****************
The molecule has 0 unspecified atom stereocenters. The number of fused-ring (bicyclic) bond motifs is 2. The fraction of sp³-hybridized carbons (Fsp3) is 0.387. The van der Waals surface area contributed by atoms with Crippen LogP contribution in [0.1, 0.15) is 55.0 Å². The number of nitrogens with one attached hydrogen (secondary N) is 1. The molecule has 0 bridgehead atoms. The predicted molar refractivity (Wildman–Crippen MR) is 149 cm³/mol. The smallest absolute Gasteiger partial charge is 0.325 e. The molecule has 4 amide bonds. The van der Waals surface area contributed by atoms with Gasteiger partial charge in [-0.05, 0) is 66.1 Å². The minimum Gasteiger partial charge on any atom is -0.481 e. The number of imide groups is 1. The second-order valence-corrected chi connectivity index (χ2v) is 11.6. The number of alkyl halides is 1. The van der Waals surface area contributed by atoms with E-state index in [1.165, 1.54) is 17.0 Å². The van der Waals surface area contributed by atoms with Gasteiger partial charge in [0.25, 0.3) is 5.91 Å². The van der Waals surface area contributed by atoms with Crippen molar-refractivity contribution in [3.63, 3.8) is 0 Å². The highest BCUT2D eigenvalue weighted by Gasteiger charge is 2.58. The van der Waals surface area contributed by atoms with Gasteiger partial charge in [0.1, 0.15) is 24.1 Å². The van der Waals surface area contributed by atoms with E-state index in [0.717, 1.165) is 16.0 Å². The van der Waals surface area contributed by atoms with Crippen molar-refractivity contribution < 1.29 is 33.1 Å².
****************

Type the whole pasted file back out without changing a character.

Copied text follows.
The molecule has 0 unspecified atom stereocenters. The number of fused-ring (bicyclic) bond motifs is 2. The fraction of sp³-hybridized carbons (Fsp3) is 0.387. The van der Waals surface area contributed by atoms with Crippen LogP contribution in [0.1, 0.15) is 55.0 Å². The number of nitrogens with one attached hydrogen (secondary N) is 1. The molecule has 0 bridgehead atoms. The predicted molar refractivity (Wildman–Crippen MR) is 149 cm³/mol. The smallest absolute Gasteiger partial charge is 0.325 e. The molecule has 4 amide bonds. The van der Waals surface area contributed by atoms with Gasteiger partial charge in [-0.05, 0) is 66.1 Å². The minimum Gasteiger partial charge on any atom is -0.481 e. The number of imide groups is 1. The second-order valence-corrected chi connectivity index (χ2v) is 11.6. The number of alkyl halides is 1. The van der Waals surface area contributed by atoms with E-state index in [1.165, 1.54) is 17.0 Å². The van der Waals surface area contributed by atoms with Gasteiger partial charge in [0.25, 0.3) is 5.91 Å². The van der Waals surface area contributed by atoms with Crippen molar-refractivity contribution in [3.63, 3.8) is 0 Å². The highest BCUT2D eigenvalue weighted by Gasteiger charge is 2.58. The van der Waals surface area contributed by atoms with Gasteiger partial charge in [0.1, 0.15) is 24.1 Å². The van der Waals surface area contributed by atoms with E-state index in [0.717, 1.165) is 16.0 Å². The van der Waals surface area contributed by atoms with Crippen molar-refractivity contribution < 1.29 is 33.1 Å².